“All our people get along well and have respect for one another,” he says, adding that the willingness to be a team player is a crucial factor in getting hired at DTE.
That ability to get along and work as a team carries over to Cisco and members of his own family. Father and son have built the company together, and they understand one another.
“Dad taught me everything I know,” Westley says, “and then we get out of each other’s way.”
The entire DTE team is treated like family, Cisco says, with a strong sense of family values embedded in the company’s day-to-day operations. Those values include hard work, treating people the way you would like to be treated and being thankful for blessings. To help foster that sense of family, employees participate in cookouts, camping, parties and other social activities. “This helps build morale and, in turn, productivity and performance,” he says. He notes that treating workers like family bolsters employee retention and longevity. Additionally, Cisco believes in treating his employees well, offering bonuses, personal days off and paid vacations.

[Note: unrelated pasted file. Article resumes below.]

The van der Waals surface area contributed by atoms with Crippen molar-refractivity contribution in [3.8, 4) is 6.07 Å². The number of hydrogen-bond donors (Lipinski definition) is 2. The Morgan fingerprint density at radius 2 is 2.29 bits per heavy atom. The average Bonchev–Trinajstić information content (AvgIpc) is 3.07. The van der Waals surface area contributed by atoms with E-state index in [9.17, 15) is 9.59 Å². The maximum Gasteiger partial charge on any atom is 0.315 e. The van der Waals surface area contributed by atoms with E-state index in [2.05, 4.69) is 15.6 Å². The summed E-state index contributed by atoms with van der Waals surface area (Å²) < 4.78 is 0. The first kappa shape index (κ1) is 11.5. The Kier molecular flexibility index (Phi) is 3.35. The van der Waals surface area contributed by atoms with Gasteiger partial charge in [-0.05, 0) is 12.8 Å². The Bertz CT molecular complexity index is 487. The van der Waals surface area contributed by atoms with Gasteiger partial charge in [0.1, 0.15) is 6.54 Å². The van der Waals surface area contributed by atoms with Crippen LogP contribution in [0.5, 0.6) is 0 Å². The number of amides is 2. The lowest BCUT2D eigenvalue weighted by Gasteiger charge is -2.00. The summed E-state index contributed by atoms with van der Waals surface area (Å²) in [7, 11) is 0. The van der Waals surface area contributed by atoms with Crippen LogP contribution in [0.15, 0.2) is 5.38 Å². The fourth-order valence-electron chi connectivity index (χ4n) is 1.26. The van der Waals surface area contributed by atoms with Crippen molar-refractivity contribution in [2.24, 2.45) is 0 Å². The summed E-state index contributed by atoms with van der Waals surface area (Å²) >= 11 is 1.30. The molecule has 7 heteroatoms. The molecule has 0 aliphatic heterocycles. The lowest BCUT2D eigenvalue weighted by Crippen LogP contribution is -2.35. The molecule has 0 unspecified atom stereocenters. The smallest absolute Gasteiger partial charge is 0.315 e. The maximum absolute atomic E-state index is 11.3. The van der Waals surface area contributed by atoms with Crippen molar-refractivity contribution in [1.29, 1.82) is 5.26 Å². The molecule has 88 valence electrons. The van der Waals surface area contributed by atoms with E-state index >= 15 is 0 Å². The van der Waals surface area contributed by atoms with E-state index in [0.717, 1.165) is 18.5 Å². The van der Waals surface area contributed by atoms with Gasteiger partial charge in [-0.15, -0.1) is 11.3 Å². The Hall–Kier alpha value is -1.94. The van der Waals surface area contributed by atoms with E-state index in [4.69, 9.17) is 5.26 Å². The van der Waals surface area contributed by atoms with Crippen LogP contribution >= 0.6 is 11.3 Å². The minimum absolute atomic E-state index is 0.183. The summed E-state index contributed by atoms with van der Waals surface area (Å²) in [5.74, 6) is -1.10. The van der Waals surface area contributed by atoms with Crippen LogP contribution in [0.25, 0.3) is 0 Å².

The team at DTE takes pride in supporting the community. Cisco and his employees donate time, money, construction supplies and even blood on occasion to such organizations as the American Cancer Society, American Red Cross, St. Joseph’s Indian School, Boys & Girls Clubs of America and local veteran causes.
Cisco has big plans for the company to continue to evolve. “We started out as a subcontractor, then become a general contractor that self- performs framing, carpentry and construction management. My hope is we will evolve into a construction management company only,” he says. “To help us achieve our goals, we need to do a better job of getting our name out there and connecting with owners in architecture, real estate and other areas.”
The self-described workaholic is optimistic about the future, relying on his philosophy for success: “No job is too small, and we aim to please.”